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Old English mistel "basil, mistletoe," from Proto-Germanic *mikhstilaz (cf. Old Saxon mistil, Dutch mistel, Old High German mistil, German Mistel, Swedish mistel), of unknown origin.

Online Etymology Dictionary, © 2010 Douglas Harper
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Examples from the Web for missel
Historical Examples
  • Various birds, and particularly the missel thrush, feed upon the berries.

    The Reason Why Anonymous
  • A note is added as to Darwin's statement about the missel and song-thrushes in Scotland.

    Darwinism (1889) Alfred Russel Wallace
  • missel (probably Frisel or Fraser), in embassy to Norway, 121.

  • If he likes, he may take hold of the feet of a looser and compel him to walk on his hands to secure this missel.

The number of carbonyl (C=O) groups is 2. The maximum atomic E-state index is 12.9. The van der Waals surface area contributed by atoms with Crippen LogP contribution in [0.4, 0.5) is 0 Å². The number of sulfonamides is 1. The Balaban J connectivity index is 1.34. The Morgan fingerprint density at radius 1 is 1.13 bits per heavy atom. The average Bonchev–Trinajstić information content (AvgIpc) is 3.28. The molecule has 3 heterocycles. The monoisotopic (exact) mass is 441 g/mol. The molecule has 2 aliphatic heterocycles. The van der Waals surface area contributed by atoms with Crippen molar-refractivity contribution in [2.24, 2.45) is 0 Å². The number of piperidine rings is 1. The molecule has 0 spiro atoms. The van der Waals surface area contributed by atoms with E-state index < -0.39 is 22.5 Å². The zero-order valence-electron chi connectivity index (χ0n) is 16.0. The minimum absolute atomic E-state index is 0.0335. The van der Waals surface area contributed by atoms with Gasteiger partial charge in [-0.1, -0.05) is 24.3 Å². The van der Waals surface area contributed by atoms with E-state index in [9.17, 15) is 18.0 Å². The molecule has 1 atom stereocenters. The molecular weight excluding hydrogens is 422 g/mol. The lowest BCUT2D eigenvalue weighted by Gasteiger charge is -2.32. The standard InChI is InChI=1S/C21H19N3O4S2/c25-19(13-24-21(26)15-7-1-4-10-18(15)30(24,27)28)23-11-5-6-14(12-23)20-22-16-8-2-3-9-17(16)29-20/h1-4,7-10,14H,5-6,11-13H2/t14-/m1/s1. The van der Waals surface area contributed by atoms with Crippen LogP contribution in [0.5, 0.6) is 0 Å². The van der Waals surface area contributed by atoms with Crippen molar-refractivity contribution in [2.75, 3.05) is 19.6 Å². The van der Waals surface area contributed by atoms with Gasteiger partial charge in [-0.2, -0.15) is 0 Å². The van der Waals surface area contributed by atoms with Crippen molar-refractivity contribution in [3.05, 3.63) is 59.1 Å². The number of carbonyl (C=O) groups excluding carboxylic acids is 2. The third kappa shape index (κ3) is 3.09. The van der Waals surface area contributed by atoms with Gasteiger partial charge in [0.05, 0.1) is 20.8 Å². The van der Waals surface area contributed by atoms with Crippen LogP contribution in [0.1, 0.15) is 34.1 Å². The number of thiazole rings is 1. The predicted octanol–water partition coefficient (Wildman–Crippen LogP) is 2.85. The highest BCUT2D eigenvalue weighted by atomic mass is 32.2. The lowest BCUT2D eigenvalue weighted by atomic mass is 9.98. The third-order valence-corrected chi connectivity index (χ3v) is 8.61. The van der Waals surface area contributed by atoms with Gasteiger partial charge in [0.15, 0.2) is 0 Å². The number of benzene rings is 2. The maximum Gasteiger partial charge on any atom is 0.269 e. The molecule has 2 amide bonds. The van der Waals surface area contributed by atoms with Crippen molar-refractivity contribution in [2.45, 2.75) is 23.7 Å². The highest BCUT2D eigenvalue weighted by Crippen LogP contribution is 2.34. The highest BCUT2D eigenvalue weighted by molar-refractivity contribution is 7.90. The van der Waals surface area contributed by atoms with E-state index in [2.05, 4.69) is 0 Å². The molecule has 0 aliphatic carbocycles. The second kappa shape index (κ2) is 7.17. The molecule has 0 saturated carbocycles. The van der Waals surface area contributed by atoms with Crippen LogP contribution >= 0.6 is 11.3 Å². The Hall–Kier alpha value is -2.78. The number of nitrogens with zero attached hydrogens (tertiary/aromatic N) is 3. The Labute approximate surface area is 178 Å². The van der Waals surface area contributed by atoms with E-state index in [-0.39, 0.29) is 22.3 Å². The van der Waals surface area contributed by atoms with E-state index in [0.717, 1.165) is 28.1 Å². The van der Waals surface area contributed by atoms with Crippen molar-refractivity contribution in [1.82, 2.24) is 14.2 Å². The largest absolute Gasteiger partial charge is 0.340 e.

The Tinguian Fay-Cooper Cole
  • missel, mis′l, n. the largest of the European thrushes—supposed to be fond of the berries of the mistletoe.

  • missel, a good flyer, was outfought by three opponents and slid home with a dead observer, limp and smiling in the fuselage.

    Tam O' The Scoots Edgar Wallace
  • When flying, it seems scarcely larger than a missel Thrush; but it is more slender in shape, and its wings are much longer.

  • This has been compared to the scream of the missel Thrush; but Macgillivray says it seems to him more like the croak of a frog.

  • She would never again feel like a missel thrush with a safe-hidden nest.

    The Secret Garden Frances Hodgson Burnett
  • No wonder he thought our robin inferior in power to the missel thrush, in variety to the mavis, and in melody to the blackbird!

    Fresh Fields

    John Burroughs

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